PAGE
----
979 Pacific Street’s Exterior Takes Shape in Crown Heights, Brooklyn

979 Pacific Street. Photo by Michael Young

Façade installation is underway on 979 Pacific Street, an eight-story mixed-use building in Crown Heights, Brooklyn. Designed by Issac & Stern Architects and developed by EMP Capital Group, the 65,160-square-foot structure will yield 69 rental units spread over 48,551 square feet and 7,406 square feet of retail space. Countywide Builders is the general contractor for the property, which is located at the intersection Pacific Street and Grand Avenue.

Recent photos show the reinforced concrete superstructure topped out and covered in scaffolding and netting, with the window grid largely in place. The walls are covered in a white waterproof membrane and brickwork should begin shortly. The blank eastern wall is already finished with rectangular panels that will match the dark exterior color scheme of the top four floors.

979 Pacific Street. Photo by Michael Young

979 Pacific Street. Photo by Michael Young

979 Pacific Street. Photo by Michael Young

979 Pacific Street. Photo by Michael Young

979 Pacific Street. Photo by Michael Young

979 Pacific Street. Photo by Michael Young

979 Pacific Street. Photo by Michael Young

979 Pacific Street. Photo by Michael Young

The rendering in the main photo shows 979 Pacific Street featuring a brick-clad lower section with an industrial-inspired design featuring large warehouse-style windows. Above the fifth floor, the massing sets back before rising with a more contemporary dark-paneled design on the final three stories. The building features outdoor terraces with glass railings between the two sections and on the roof level.

Amenities will include bicycle parking for 35 bikes, a 38-foot-long rear yard, and recreation space. The lot is three blocks from the Franklin Avenue subway station, serviced by the A and C trains.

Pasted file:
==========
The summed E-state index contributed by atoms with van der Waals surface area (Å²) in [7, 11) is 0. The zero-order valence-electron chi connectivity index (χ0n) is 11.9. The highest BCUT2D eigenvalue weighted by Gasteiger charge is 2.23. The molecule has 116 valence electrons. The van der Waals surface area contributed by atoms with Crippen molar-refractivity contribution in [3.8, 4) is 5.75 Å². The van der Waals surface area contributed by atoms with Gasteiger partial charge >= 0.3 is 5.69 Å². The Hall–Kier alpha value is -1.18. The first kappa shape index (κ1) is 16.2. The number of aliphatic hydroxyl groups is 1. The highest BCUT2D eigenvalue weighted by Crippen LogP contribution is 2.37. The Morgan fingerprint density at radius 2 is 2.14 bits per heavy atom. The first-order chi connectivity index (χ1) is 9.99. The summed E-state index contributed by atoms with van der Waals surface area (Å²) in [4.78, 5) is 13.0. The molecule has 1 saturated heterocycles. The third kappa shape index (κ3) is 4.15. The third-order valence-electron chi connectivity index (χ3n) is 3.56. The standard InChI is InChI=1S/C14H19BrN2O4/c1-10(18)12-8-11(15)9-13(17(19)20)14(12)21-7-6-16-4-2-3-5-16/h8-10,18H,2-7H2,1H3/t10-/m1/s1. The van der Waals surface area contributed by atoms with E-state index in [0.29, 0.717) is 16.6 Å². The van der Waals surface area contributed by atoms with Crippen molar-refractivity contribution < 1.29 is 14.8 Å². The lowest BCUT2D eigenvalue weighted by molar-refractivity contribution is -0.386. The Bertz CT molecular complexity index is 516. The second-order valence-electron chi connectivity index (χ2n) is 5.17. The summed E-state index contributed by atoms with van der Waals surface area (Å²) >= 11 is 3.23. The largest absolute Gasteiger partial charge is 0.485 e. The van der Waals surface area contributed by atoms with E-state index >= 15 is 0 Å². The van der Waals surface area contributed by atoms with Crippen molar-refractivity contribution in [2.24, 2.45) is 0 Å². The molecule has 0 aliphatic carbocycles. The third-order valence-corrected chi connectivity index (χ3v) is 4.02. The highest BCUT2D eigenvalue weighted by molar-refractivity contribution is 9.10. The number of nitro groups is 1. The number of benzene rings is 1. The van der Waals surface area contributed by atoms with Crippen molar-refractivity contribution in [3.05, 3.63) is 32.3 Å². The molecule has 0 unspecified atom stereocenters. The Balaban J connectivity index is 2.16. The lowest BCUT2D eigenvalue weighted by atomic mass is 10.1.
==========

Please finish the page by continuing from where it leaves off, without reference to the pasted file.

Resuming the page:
979 Pacific Street’s completion date is set for December 2023.

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10 Comments on "979 Pacific Street’s Exterior Takes Shape in Crown Heights, Brooklyn"

  1. David : Sent From Heaven. | November 15, 2022 at 8:16 am | Reply

    Many time I see that the location is next to a street corner, it is popular to build buildings because it’s beautiful. There are straight and rounded corners along the street, maybe it’s one of the highlights that I never get bored to looking at: Thanks to Michael Young.

  2. David in Bushwick | November 15, 2022 at 9:30 am | Reply

    Nice! Two buildings for the price of four.

  3. Who makes the decision to put a top on the building that has nothing to do with the base/main part of the building? Is this a design aesthetic? Do the architects just have two buildings in their head and both are so compelling that they set one atop the other? If the top material somehow made its way down the facade and became the entry material, well, then, maybe…and then there is the continuous glass cornice…?

    • I think it’s an easy way to break up the massing. I do like the design overall. At least it’s way better than most of the crap they’ve put up in the area over the past decade.

      • Jerri. My comment was rhetorical: I understand the setback….whether it’s better than “most of the crap” isn’t really a strong sales pitch for the clumsy design. Set backs, mixes of materials are all fine and done all the time. The way it was handled in this building is amateurish and sets a bad precedent.

  4. What is with the black topper and why is that such a trend, it’s so ugly. Plus can someone please explain to me how putting up a black building is any different than having a black roof which the city no longer allows? Doesn’t that warm the climate just as much?

  5. If the goal was to create a “look” by ham-handedly plopping an uninspired “modern” addition “look” on top of a vaguelly Albert Kahn style warehouse “look” then I guess they succeeded.

  6. Very nice. Bauhaus 1920s below, Bauhaus 1930s above.

  7. and albeit those 69 units are definitely high income, which is in a desirable area of course.

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